Hiram Mann, one of the few remaining Tuskegee Airmen, dead at 92

Tuskegee Airman Hiram Mann

Craig Rubadoux/Florida Today

Hiram Mann, one of the famous Tuskegee Airmen of World War II, has died at age 92 after a brief illness.

Mann was one of the few remaining pilots of the all-black group of airmen whose story was first brought to the fore in the eponymous 1995 TV movie. In 2007, they were awarded a Congressional Gold Medal for their service. Their story was also told in a 2012 big-screen movie "Red Tails."

Mann, who was from Titusville, flew 48 combat missions as a pilot during World War II in Europe and went on to serve more than 21 years in the Air Force, retiring as a lieutenant colonel, reports Florida Today.

Before the Tuskegee Airmen, no black pilots had served in the military. Mann was among the first black pilots and crews to be trained by the U.S. military to be part of 99th Fighter Squadron, the 332nd Fighter Group and the 477th Medium Bombardment Group. They later collectively became known as the Tuskegee Airmen, because they trained at the Tuskegee Army Air Field in Alabama. Ultimately, 450 of the men trained there served in combat.

Mann wanted to be a pilot from a very young age, and he used his story of determination to motivate others throughout his life, Florida Today reports.

Bob Hughes, a former pilot instructor who helped to train Mann and other Tuskegee Airmen, said that in recent years they became close, Florida Today reports.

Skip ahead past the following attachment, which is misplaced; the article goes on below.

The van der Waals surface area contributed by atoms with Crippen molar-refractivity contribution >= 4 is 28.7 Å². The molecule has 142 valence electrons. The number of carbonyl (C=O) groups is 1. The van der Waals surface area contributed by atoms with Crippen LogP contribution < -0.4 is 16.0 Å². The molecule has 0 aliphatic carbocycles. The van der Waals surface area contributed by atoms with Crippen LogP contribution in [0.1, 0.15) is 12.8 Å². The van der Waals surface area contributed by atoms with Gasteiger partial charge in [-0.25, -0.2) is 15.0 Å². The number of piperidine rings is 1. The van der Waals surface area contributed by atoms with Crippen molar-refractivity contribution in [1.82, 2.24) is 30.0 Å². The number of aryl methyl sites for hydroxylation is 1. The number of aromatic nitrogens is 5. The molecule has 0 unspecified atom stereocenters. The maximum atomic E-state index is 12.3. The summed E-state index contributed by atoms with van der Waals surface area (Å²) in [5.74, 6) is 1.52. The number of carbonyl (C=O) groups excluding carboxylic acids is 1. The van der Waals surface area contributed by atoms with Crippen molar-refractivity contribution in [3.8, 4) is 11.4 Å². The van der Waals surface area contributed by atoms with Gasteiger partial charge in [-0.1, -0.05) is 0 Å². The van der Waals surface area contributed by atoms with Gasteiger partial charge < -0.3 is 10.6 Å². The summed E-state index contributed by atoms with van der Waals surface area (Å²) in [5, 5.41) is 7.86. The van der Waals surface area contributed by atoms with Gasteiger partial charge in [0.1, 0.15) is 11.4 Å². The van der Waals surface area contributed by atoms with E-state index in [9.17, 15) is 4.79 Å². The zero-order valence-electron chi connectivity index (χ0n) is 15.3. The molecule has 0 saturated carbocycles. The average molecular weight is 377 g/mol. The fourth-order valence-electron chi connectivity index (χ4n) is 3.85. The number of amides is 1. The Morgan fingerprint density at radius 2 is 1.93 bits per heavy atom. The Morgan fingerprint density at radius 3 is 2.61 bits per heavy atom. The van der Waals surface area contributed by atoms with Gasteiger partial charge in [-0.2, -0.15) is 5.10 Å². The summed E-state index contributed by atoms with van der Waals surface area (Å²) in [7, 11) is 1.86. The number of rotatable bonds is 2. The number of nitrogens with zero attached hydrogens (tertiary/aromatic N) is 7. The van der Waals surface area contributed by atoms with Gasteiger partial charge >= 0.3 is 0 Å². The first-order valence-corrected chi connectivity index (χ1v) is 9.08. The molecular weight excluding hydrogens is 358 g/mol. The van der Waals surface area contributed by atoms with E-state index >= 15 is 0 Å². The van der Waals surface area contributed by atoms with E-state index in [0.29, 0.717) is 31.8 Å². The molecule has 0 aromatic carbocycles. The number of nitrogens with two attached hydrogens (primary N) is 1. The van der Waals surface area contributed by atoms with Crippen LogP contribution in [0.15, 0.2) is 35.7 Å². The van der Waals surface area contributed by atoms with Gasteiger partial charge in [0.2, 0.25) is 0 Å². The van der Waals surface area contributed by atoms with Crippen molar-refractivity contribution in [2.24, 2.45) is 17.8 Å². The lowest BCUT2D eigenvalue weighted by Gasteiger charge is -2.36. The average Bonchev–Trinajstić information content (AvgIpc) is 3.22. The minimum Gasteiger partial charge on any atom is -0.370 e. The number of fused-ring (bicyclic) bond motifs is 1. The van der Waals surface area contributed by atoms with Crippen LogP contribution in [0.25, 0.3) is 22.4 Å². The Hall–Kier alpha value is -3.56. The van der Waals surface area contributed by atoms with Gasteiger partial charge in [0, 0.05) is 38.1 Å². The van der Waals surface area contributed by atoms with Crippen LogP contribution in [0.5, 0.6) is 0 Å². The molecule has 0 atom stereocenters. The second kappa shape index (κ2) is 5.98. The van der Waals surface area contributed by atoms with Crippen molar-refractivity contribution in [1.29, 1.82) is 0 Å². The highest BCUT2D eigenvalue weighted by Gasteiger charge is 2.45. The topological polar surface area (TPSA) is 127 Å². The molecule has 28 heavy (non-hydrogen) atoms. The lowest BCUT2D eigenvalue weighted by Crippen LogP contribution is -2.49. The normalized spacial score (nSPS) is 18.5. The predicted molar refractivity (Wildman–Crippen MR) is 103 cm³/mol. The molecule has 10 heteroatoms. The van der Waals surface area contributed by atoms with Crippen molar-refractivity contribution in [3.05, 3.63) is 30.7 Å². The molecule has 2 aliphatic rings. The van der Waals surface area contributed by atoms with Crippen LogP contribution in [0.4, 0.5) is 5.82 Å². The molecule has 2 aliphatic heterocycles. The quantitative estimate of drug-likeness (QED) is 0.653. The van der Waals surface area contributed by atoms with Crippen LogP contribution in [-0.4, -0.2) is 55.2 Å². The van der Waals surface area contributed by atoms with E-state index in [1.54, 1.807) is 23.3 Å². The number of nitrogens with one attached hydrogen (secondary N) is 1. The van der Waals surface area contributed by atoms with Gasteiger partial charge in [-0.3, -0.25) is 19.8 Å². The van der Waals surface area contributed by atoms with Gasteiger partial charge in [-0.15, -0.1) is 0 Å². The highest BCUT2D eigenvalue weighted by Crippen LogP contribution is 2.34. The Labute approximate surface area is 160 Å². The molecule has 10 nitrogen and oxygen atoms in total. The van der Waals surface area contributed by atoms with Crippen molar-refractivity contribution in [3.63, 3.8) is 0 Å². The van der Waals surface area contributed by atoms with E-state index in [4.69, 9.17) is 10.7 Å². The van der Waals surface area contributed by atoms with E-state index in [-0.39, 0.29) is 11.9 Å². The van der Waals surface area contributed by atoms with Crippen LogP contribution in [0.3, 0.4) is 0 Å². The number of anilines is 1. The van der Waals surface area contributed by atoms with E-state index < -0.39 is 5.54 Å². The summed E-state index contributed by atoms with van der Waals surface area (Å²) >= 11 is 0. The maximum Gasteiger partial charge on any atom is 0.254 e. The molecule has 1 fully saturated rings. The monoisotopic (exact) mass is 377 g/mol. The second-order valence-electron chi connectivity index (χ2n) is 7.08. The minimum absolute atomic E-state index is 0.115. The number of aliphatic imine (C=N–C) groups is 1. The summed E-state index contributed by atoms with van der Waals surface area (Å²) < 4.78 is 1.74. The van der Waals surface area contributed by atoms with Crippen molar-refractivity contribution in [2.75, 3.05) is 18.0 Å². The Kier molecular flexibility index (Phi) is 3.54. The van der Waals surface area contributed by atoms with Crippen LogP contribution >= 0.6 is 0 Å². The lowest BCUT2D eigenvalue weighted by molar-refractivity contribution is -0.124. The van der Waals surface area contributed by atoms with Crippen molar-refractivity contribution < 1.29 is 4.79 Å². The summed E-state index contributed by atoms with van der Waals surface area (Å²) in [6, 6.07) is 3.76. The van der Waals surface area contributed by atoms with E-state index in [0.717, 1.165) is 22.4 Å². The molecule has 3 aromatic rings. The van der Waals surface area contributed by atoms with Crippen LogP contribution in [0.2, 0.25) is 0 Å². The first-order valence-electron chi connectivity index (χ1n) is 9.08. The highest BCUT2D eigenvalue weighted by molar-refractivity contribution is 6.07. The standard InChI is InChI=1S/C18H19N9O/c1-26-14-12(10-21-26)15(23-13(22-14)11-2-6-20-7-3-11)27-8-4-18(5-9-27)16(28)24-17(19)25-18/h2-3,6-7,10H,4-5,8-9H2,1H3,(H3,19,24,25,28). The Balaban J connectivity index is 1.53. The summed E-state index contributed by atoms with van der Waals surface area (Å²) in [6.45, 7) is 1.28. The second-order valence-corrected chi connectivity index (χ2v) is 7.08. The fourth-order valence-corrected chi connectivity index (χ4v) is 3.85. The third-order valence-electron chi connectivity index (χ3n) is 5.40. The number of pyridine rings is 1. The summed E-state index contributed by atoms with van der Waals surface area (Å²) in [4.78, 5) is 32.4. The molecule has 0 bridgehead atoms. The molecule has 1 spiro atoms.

"He was always encouraging, especially young black kids to get an education," Hughes said.

Mann's son, Eugene Mann of Titusville, told Florida Today only later in life did he fully learn all of his father's accomplishments.

"I'm very proud of my dad," he said. "He had a struggle to get where he had to go."

The Tuskegee Airmen faced harsh discrimination at home and in the military, and despite fighting for their country, didn't get the same level of acceptance other veterans did upon returning home from World War II. However, the 99th Squadron distinguished itself by being awarded two Presidential Unit Citations (June-July 1943 and May 1944) for outstanding tactical air support and aerial combat in the 12th Air Force in Italy, before joining the 332nd Fighter Group. The 332nd Fighter Group was also awarded the Presidential Unit Citation for its longest bomber escort mission to Berlin on March 24, 1945.

In a ceremony honoring them in 2007, then-President George W. Bush said: "These men in our presence felt a special sense of urgency. They were fighting two wars. One was in Europe and the other took place in the hearts and minds of our citizens."

Mr. Bush then saluted the airmen, saying he offered the gesture to "help atone for all the unreturned salutes and unforgivable indignities" they endured.

Eugene Mann said his father would encourage young people to use their minds and to get an education.

"In recent years, his interest was in educating. He said, 'Set goals and reach them.'"